The following is an excerpt from OpinionJournal’s “Best of the Web” at WSJ written by the editor, James Taranto.
Fear of Profits
The Huffington Post reports on the problem of “the unbanked and underbanked”–that is, “lower-income people without traditional bank accounts,” who number in the tens of millions:
Because banks can’t make much money off accounts with low balances, “they’re trying to repel these accounts with high fees,” said Mehrsa Baradaran, a professor at the University of Georgia’s School of Law who studies the unbanked.
Enter Walmart with a solution:
The retail goliath on Wednesday announced it would offer customers checking accounts with no minimum balance and no fees for overdrafts or bounced checks. Those who get a direct deposit of at least $500 every month–a floor that includes many people receiving government benefits–will have the $8.95 monthly fee waived.
In order to do this, Walmart had to work around regulations that protect traditional banks from competition:
In the mid-2000s, Walmart tried to get a federal bank charter so it could take deposits, a move widely opposed by the banking industry at the time. This new effort differs in that the services are provided through Green Dot Bank, but exclusively available at Walmart. To open an account, customers must buy a $2.95 starter kit from a Walmart store.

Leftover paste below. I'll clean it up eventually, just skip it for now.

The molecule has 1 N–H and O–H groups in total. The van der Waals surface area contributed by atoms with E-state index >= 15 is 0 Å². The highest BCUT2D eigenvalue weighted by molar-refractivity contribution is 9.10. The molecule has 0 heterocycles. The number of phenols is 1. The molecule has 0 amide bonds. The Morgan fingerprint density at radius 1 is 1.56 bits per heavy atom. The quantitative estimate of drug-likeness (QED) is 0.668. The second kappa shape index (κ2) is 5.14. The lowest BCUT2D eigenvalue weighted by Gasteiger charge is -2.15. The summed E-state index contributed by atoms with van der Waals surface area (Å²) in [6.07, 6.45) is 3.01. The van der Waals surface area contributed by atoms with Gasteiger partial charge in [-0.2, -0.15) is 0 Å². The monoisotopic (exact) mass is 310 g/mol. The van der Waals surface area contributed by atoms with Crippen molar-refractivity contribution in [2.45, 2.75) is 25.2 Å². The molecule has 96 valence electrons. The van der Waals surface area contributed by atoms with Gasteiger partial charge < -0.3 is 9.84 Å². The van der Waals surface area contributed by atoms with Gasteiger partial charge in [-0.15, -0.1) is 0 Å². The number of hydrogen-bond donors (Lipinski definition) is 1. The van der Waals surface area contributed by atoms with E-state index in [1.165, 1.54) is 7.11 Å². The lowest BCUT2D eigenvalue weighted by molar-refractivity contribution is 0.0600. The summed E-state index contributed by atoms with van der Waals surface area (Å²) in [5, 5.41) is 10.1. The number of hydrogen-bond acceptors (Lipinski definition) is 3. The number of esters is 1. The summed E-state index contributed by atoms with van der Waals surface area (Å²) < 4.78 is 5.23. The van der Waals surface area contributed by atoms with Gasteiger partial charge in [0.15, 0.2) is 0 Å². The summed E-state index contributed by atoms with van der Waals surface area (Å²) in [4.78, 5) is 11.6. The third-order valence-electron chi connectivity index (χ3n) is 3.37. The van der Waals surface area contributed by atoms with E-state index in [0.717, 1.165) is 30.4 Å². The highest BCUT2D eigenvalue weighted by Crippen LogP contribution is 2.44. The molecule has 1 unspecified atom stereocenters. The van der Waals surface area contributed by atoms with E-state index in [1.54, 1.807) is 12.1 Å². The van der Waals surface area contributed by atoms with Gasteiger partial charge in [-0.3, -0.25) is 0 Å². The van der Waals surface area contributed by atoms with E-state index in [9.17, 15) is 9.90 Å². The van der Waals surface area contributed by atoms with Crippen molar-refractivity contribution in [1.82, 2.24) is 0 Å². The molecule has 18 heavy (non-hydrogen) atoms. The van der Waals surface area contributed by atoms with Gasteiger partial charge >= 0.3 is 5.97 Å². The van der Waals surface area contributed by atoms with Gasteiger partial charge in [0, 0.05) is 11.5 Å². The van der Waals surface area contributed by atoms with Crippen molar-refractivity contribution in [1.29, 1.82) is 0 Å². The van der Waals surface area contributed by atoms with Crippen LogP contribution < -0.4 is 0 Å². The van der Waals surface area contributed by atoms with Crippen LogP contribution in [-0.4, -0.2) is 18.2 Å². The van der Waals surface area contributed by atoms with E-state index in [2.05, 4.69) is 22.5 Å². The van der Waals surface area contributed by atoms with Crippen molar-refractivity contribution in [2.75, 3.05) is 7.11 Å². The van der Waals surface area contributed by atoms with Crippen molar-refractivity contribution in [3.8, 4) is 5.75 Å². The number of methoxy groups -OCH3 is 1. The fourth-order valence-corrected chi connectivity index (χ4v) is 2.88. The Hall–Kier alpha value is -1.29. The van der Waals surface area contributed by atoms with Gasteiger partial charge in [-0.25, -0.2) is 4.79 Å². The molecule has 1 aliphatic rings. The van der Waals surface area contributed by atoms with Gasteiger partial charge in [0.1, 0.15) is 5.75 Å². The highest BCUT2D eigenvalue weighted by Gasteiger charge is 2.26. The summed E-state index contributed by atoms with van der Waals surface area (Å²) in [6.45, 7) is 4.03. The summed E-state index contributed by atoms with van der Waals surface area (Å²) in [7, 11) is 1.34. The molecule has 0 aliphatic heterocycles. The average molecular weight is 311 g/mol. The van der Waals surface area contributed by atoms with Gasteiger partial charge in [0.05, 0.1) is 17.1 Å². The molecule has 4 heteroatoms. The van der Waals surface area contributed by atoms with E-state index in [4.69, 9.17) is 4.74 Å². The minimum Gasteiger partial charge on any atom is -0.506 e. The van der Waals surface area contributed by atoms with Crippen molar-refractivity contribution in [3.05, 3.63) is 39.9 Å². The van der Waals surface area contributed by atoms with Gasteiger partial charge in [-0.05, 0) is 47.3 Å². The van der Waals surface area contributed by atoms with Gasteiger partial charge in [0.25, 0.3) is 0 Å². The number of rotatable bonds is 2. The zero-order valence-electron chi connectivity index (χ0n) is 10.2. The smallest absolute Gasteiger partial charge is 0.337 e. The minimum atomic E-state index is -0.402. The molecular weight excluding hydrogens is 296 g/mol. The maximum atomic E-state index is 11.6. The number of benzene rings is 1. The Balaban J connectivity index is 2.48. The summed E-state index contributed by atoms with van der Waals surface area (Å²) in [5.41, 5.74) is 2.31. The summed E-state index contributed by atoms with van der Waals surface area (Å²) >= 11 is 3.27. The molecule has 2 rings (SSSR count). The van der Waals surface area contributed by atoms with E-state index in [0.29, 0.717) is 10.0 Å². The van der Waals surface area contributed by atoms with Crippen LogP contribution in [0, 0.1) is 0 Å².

Big banks are responding by offering competing services:
Bank of America has a SafeBalance account, with a monthly fee of $4.95 and no overdraft penalties. Citibank’s Access Account, introduced Tuesday, has a monthly fee of $10 that can be waived if customers make one monthly bill payment or direct deposit, or if they average a monthly balance of $1,500 or more. The Citibank account doesn’t charge overdraft fees, either.
It sounds like a great free-market success. But the Puffington Host piece ends on an anxious note:
That Walmart is one of the few options available to poor customers looking for a cheap bank account is troubling, given the retailer’s profit motive, said Wallace Turbeville, a senior fellow at Demos, a progressive think tank. Unlike the Post Office, which some have considered as an option for low-fee checking, there’s no reason for Walmart and its partner bank not to take advantage of customers who have so little bargaining power, he said.
“There’s a huge number of people that are underserved or overcharged for financial services,” Turbeville said. “That suggests that its going to be profitable for Walmart.”
If you’re reading this column, chances are you’re affluent enough that you’re not among the “unbanked and underbanked.” Does it bother you that your bank makes a profit maintaining your account? Would you rather deposit your money with the post office? Why are these questions any less absurd when applied to people who make less money than you do?
For more “Best of the Web” click here and look for the “Best of the Web Today” link in the middle column below “Today’s Columnists.”